# Solving a Linear Time-Dependent Hamiltonian Problem

• tphysicsb

## Homework Statement

Suppose the potential in a problem of one degree of freedom is linearly dependent on time such that the Hamiltonian has the form:

H= p^2/2m - mAtq

where m is the mass of the object and A is contant

Using Hamilton's canonical equations that are give below. Find the equations of motion and obtain the solution by integrating directly.

q(dot) = ∂H/∂p
-p(dot) = ∂H/∂q

## The Attempt at a Solution

Finding q(dot) = ∂H/∂p = p/m → integrating q=q(knot) + pt/m

Finding p(dot) = -∂H/∂q = -(-mAt) → integrating p= p(knot) +mAt^2/2

the initial conditions were p(knot)= p and q(knot) = q at t=0

Subbing the expression for p into the formula for q

q= q(knot) + [p(knot) + mAt^2/2]*t/m = q(knot) + p(knot)t/m + 1/2*(At^3)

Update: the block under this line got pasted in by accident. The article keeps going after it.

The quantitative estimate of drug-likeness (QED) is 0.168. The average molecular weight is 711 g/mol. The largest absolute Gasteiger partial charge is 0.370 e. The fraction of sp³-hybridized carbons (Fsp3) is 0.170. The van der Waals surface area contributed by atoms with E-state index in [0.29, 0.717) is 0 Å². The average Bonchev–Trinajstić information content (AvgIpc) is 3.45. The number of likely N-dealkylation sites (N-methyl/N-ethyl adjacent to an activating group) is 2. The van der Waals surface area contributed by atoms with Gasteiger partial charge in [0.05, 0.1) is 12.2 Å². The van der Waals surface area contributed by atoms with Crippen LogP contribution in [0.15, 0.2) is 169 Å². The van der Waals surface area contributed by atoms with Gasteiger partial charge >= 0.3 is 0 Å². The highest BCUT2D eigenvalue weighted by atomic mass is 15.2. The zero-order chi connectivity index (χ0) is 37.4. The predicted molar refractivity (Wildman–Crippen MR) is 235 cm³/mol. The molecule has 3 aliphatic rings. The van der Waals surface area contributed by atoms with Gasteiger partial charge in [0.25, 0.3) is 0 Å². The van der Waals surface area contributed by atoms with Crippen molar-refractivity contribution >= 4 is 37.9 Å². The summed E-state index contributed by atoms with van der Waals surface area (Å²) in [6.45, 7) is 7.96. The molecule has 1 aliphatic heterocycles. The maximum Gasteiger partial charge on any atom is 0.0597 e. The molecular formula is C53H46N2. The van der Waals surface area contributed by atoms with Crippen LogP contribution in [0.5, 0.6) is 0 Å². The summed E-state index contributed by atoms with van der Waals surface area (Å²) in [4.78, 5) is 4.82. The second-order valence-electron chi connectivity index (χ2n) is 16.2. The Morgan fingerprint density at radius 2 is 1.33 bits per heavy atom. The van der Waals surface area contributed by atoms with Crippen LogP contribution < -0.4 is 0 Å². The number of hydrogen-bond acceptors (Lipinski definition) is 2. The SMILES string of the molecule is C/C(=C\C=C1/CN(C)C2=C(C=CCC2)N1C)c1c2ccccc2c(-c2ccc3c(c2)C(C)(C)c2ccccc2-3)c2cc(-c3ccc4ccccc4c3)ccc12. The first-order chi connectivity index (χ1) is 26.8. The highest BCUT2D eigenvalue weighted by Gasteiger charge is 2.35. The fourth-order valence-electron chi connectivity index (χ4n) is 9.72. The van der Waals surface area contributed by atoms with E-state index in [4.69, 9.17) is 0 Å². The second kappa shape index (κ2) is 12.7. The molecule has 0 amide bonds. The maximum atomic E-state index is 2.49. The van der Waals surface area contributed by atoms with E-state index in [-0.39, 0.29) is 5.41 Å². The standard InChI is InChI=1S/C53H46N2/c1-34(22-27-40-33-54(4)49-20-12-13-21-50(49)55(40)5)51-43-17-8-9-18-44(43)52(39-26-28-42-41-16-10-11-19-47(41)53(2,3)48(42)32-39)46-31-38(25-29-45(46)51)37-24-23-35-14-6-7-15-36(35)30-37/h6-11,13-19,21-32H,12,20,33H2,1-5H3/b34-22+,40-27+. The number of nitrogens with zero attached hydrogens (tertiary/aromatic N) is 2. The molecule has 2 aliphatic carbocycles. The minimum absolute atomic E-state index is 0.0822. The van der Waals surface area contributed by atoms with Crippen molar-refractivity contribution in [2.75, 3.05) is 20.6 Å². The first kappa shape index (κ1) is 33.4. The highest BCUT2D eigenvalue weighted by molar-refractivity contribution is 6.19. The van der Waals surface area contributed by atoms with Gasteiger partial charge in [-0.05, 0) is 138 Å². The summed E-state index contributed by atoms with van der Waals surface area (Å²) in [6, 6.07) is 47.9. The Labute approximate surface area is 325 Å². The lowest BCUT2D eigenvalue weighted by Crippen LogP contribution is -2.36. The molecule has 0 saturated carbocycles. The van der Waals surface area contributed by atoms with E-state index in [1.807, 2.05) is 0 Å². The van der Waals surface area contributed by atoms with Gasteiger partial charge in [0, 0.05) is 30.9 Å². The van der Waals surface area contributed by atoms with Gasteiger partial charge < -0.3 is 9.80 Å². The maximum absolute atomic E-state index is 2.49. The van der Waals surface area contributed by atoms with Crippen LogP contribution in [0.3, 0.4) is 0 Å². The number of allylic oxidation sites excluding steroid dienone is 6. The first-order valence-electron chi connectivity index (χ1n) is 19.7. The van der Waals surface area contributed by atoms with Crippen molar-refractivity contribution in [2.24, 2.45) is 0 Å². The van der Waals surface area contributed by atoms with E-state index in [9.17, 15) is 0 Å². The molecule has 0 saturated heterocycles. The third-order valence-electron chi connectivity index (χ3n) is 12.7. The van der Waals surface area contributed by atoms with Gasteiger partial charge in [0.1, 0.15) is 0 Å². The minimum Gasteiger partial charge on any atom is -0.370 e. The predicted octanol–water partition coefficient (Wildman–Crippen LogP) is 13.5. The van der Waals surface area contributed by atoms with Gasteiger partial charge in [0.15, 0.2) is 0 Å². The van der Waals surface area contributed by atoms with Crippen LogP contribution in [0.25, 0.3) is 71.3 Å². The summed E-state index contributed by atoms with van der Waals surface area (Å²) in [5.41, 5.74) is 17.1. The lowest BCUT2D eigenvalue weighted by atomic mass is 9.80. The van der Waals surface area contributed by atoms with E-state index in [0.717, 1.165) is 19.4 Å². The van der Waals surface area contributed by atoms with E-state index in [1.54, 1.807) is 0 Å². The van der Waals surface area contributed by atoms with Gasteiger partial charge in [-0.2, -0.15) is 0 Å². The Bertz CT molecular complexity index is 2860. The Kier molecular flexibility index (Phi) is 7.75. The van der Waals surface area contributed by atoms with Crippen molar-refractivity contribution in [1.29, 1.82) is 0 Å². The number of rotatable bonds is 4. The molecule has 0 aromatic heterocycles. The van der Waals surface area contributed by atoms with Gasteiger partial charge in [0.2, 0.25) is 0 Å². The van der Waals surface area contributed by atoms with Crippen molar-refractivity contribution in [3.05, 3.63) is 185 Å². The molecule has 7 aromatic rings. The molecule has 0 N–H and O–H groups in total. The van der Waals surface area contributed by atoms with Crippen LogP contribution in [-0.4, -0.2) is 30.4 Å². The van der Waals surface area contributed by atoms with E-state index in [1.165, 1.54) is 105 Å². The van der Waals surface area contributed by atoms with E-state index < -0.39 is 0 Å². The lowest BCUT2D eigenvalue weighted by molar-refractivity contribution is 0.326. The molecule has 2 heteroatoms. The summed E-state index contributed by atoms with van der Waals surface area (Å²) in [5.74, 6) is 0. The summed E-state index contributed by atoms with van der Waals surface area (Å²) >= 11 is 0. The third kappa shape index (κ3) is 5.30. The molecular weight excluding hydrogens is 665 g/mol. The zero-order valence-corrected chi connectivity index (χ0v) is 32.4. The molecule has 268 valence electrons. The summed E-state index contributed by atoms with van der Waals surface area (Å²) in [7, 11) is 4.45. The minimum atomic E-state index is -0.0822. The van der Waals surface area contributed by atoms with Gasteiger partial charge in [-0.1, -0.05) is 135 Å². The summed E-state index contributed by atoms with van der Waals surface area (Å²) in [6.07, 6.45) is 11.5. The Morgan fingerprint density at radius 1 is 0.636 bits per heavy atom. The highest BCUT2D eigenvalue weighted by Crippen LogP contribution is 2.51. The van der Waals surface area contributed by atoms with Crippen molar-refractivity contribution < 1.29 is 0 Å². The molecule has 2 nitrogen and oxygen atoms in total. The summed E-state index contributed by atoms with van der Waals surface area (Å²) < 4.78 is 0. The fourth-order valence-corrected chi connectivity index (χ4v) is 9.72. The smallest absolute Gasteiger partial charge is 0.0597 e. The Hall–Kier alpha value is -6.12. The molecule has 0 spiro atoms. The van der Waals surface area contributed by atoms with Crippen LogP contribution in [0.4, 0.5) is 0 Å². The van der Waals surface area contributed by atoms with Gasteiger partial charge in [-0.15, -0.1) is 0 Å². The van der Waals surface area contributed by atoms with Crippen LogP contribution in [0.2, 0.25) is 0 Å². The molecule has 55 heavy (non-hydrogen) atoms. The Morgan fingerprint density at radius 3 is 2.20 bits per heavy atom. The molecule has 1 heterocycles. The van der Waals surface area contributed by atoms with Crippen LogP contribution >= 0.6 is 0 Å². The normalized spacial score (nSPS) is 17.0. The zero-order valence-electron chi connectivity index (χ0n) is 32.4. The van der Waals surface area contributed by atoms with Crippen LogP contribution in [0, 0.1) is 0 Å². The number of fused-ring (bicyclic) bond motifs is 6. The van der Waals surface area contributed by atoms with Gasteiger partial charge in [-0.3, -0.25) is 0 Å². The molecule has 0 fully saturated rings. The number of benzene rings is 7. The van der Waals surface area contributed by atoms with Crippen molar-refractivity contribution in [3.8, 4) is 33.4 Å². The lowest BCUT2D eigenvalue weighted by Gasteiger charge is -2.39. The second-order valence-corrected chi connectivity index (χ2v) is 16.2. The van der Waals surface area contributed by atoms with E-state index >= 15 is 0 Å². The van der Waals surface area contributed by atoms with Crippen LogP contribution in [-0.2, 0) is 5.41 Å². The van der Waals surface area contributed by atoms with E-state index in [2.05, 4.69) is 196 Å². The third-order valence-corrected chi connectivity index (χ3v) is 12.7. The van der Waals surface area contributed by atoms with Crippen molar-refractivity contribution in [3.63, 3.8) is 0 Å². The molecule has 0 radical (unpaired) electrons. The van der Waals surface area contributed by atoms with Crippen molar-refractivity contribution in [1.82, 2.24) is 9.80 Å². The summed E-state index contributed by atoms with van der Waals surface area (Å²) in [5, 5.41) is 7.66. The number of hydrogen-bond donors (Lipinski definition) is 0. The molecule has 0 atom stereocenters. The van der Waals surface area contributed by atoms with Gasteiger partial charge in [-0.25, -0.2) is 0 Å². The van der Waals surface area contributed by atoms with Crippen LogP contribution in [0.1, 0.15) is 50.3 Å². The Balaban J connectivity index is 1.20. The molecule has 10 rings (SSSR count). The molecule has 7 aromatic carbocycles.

The solution I obtained for my expression for q does not match the desired that was given by my professor of q(knot) + p(knot)t/m + 1/6*(At^3).

I am trying to determine if I made a mistake somewhere. It appears to me that my solution is correct. Any guidance would be greatly appreciated.

I failed to realize p is also a function of time and i need to integrate it with respect to t as well. i.e. ∫ p(knot) + 1/2 mAt^2 dt

Yes, usually one of the 2 Hamilton's equations will help you eliminate P in favor of Q and turn the system of ODE's into a single ODE.